But who are we, and what is Hollywood anyway? It’s just a bunch of people from other places. I was born and raised and educated in the public schools of New Jersey. Viola was born in a sharecropper’s cabin in South Carolina, came up in Central Falls, Rhode Island; Sarah Paulson was born in Florida, raised by a single mom in Brooklyn. Sarah Jessica Parker was one of seven or eight kids in Ohio. Amy Adams was born in Vicenza, Italy. And Natalie Portman was born in Jerusalem. Where are their birth certificates? And the beautiful Ruth Negga was born in Addis Ababa, Ethiopia, raised in London — no, in Ireland I do believe, and she’s here nominated for playing a girl in small-town Virginia.

Ryan Gosling, like all of the nicest people, is Canadian, and Dev Patel was born in Kenya, raised in London, and is here playing an Indian raised in Tasmania. So Hollywood is crawling with outsiders and foreigners. And if we kick them all out you’ll have nothing to watch but football and mixed martial arts, which are not the arts.

They gave me three seconds to say this, so: An actor’s only job is to enter the lives of people who are different from us, and let you feel what that feels like. And there were many, many, many powerful performances this year that did exactly that. Breathtaking, compassionate work.

But there was one performance this year that stunned me. It sank its hooks in my heart. Not because it was good; there was nothing good about it. But it was effective and it did its job. It made its intended audience laugh, and show their teeth. It was that moment when the person asking to sit in the most respected seat in our country imitated a disabled reporter. Someone he outranked in privilege, power and the capacity to fight back. It kind of broke my heart when I saw it, and I still can’t get it out of my head, because it wasn’t in a movie. It was real life. And this instinct to humiliate, when it’s modeled by someone in the public platform, by someone powerful, it filters down into everybody’s life, because it kinda gives permission for other people to do the same thing. Disrespect invites disrespect, violence incites violence. And when the powerful use their position to bully others we all lose. O.K., go on with it.

O.K., this brings me to the press. We need the principled press to hold power to account, to call him on the carpet for every outrage. That’s why our founders enshrined the press and its freedoms in the Constitution. So I only ask the famously well-heeled Hollywood Foreign Press and all of us in our community to join me in supporting the Committee to Protect Journalists, because we’re gonna need them going forward, and they’ll need us to safeguard the truth.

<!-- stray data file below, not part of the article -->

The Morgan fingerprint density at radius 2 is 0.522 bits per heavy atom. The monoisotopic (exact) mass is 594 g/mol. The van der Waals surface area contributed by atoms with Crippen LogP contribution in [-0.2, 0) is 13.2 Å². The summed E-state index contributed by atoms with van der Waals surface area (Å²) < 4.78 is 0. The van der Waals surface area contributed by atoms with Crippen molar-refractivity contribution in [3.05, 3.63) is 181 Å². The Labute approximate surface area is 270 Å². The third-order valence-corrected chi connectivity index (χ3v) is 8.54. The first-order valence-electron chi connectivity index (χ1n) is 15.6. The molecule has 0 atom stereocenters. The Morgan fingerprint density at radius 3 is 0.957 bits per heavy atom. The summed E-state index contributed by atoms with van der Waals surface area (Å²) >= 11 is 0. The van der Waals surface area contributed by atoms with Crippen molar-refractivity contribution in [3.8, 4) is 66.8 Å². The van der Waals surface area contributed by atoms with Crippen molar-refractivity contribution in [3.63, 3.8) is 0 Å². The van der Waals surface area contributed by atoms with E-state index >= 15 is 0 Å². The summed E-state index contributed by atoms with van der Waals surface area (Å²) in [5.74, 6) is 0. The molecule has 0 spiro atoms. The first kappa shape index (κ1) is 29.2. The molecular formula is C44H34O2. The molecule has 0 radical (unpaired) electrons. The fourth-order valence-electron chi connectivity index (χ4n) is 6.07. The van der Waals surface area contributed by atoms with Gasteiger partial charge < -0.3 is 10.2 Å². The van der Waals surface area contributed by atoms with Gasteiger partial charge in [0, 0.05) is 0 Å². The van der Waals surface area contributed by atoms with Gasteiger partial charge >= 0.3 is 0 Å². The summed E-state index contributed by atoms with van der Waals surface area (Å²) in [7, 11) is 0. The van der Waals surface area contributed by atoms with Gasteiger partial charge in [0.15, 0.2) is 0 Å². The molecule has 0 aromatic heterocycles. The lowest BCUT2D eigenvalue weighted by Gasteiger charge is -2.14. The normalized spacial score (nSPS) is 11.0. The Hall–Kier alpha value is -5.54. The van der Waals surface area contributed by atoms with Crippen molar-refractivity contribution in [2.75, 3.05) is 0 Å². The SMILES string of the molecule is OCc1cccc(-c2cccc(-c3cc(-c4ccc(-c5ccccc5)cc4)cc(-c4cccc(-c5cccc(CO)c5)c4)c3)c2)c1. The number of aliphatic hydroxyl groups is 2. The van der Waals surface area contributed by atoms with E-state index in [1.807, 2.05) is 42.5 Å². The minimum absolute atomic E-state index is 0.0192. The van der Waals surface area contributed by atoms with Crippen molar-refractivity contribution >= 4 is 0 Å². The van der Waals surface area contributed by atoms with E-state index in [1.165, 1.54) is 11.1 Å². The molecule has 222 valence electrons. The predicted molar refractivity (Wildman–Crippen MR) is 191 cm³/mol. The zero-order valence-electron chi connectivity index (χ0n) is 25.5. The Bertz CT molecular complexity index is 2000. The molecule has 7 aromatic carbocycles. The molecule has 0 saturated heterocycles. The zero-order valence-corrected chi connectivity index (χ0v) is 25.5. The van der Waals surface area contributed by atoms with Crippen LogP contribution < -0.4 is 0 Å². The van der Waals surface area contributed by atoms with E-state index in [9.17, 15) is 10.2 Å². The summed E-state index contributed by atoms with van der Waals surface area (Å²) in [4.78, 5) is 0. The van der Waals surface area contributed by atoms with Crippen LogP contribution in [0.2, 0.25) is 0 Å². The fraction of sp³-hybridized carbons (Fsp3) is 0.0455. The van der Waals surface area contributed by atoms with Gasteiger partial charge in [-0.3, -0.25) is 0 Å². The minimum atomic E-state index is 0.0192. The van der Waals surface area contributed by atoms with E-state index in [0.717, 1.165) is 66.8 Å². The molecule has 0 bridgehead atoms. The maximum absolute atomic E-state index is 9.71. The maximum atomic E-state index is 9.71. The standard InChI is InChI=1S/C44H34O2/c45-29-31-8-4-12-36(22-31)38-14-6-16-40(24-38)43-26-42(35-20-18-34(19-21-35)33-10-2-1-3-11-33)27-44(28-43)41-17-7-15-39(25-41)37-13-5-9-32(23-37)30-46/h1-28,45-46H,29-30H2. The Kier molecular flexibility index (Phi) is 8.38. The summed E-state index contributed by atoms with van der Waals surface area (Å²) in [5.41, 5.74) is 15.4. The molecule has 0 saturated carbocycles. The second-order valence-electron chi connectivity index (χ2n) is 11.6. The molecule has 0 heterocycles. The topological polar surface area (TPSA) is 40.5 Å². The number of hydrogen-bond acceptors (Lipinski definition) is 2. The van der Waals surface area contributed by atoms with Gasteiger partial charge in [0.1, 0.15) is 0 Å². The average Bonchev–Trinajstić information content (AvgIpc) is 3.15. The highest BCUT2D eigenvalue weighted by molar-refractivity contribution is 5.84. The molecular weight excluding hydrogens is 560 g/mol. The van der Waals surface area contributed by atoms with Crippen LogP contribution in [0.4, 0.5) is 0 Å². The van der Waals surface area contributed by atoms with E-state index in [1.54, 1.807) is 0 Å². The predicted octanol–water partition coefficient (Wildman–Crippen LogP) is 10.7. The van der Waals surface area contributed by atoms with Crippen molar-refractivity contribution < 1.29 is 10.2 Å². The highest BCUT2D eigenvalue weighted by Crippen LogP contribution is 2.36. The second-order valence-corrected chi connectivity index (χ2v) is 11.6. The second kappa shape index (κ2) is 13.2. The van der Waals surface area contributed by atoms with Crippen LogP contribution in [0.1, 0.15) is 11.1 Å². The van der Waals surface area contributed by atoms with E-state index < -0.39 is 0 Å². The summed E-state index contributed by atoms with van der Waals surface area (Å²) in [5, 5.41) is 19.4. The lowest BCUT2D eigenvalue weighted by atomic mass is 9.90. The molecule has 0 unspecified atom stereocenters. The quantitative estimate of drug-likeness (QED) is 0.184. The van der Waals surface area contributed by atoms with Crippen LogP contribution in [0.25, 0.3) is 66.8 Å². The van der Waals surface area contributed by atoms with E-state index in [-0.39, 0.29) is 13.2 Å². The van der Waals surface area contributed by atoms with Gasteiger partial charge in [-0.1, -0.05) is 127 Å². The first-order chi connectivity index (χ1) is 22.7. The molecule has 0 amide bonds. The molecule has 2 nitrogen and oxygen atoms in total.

One more thing: Once, when I was standing around on the set one day, whining about something — you know we were gonna work through supper or the long hours or whatever, Tommy Lee Jones said to me, “Isn’t it such a privilege, Meryl, just to be an actor?” Yeah, it is, and we have to remind each other of the privilege and the responsibility of the act of empathy. We should all be proud of the work Hollywood honors here tonight.

As my friend, the dear departed Princess Leia, said to me once, take your broken heart, make it into art.


Good Morning

Video Courtesy; William J. Clinton Presidential Library

I remember, on that day, watching and listening to every word she spoke as if they were tangible pieces of hope, freedom, and release of burdens I could give to my loved ones of color, my loved ones whose faith system was different than mine (Christian), my loved ones whose heart loved the same as mine, but because they loved a member of the same sex they were shunned, ridiculed, and made to feel less than, dirty, and repulsive. I remember holding her words — words that empowered ME with courage, hope, and a freedom to rise up and say Good Morning to those I love, to those with which I disagree, to those whose journey is different than mine, to those I can help, to those for which I am grateful, to those whose scars feel generations old, to those whose hearts are weary, to those whose hearts are full of hope…

Good Morning.


Inaugural Poem

Maya Angelou
20 January 1993

A Rock, A River, A Tree
Hosts to species long since departed,
Marked the mastodon.The dinosaur, who left dry tokens
Of their sojourn here
On our planet floor,
Any broad alarm of their hastening doom
Is lost in the gloom of dust and ages.But today, the Rock cries out to us, clearly, forcefully,
Come, you may stand upon my
Back and face your distant destiny,
But seek no haven in my shadow.I will give you no more hiding place down here.

You, created only a little lower than
The angels, have crouched too long in
The bruising darkness,
Have lain too long
Face down in ignorance.

Your mouths spilling words
Armed for slaughter.

The Rock cries out today, you may stand on me,
But do not hide your face.

Across the wall of the world,
A River sings a beautiful song,
Come rest here by my side.

Each of you a bordered country,
Delicate and strangely made proud,
Yet thrusting perpetually under siege.

Your armed struggles for profit
Have left collars of waste upon
My shore, currents of debris upon my breast.

Yet, today I call you to my riverside,
If you will study war no more. Come,

Clad in peace and I will sing the songs
The Creator gave to me when I and the
Tree and the stone were one.

Before cynicism was a bloody sear across your
Brow and when you yet knew you still
Knew nothing.

The River sings and sings on.

There is a true yearning to respond to
The singing River and the wise Rock.

So say the Asian, the Hispanic, the Jew
The African and Native American, the Sioux,
The Catholic, the Muslim, the French, the Greek
The Irish, the Rabbi, the Priest, the Sheikh,
The Gay, the Straight, the Preacher,
The privileged, the homeless, the Teacher.
They hear. They all hear